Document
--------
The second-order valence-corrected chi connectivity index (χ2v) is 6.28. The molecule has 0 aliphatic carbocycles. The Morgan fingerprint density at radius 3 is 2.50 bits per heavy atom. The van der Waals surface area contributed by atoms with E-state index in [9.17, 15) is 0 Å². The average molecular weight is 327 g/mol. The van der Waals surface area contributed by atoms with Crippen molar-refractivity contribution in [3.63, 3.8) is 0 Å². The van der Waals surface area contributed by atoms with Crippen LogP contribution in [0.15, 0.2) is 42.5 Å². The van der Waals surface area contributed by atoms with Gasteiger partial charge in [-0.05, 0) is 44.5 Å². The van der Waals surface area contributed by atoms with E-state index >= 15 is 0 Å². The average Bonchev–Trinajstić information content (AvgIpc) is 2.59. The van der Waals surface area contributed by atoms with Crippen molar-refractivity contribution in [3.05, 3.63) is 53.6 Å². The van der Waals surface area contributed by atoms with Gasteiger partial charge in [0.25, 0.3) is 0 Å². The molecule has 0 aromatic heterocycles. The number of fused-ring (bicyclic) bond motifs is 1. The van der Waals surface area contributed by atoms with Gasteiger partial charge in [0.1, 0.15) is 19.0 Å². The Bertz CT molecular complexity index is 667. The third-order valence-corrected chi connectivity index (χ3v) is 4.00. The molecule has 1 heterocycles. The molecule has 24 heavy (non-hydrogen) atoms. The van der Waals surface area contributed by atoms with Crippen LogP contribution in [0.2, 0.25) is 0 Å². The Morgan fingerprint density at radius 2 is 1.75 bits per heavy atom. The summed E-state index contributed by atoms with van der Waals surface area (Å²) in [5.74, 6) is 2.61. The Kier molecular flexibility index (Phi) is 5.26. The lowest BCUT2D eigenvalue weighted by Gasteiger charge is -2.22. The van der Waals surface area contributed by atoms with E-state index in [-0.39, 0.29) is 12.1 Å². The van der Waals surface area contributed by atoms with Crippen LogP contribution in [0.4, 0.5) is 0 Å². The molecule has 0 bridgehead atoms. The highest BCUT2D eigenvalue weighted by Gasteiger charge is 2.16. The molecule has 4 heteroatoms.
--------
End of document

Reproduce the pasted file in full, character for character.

The second-order valence-corrected chi connectivity index (χ2v) is 6.28. The molecule has 0 aliphatic carbocycles. The Morgan fingerprint density at radius 3 is 2.50 bits per heavy atom. The van der Waals surface area contributed by atoms with E-state index in [9.17, 15) is 0 Å². The average molecular weight is 327 g/mol. The van der Waals surface area contributed by atoms with Crippen molar-refractivity contribution in [3.63, 3.8) is 0 Å². The van der Waals surface area contributed by atoms with Crippen LogP contribution in [0.15, 0.2) is 42.5 Å². The van der Waals surface area contributed by atoms with Gasteiger partial charge in [-0.05, 0) is 44.5 Å². The van der Waals surface area contributed by atoms with E-state index >= 15 is 0 Å². The average Bonchev–Trinajstić information content (AvgIpc) is 2.59. The van der Waals surface area contributed by atoms with Crippen molar-refractivity contribution in [3.05, 3.63) is 53.6 Å². The van der Waals surface area contributed by atoms with Gasteiger partial charge in [0.25, 0.3) is 0 Å². The molecule has 0 aromatic heterocycles. The number of fused-ring (bicyclic) bond motifs is 1. The van der Waals surface area contributed by atoms with Gasteiger partial charge in [0.1, 0.15) is 19.0 Å². The Bertz CT molecular complexity index is 667. The third-order valence-corrected chi connectivity index (χ3v) is 4.00. The molecule has 1 heterocycles. The molecule has 24 heavy (non-hydrogen) atoms. The van der Waals surface area contributed by atoms with Crippen LogP contribution in [0.2, 0.25) is 0 Å². The Morgan fingerprint density at radius 2 is 1.75 bits per heavy atom. The summed E-state index contributed by atoms with van der Waals surface area (Å²) in [5.74, 6) is 2.61. The Kier molecular flexibility index (Phi) is 5.26. The lowest BCUT2D eigenvalue weighted by Gasteiger charge is -2.22. The van der Waals surface area contributed by atoms with E-state index in [-0.39, 0.29) is 12.1 Å². The van der Waals surface area contributed by atoms with Crippen LogP contribution in [0.4, 0.5) is 0 Å². The molecule has 0 bridgehead atoms. The highest BCUT2D eigenvalue weighted by Gasteiger charge is 2.16. The molecule has 4 heteroatoms.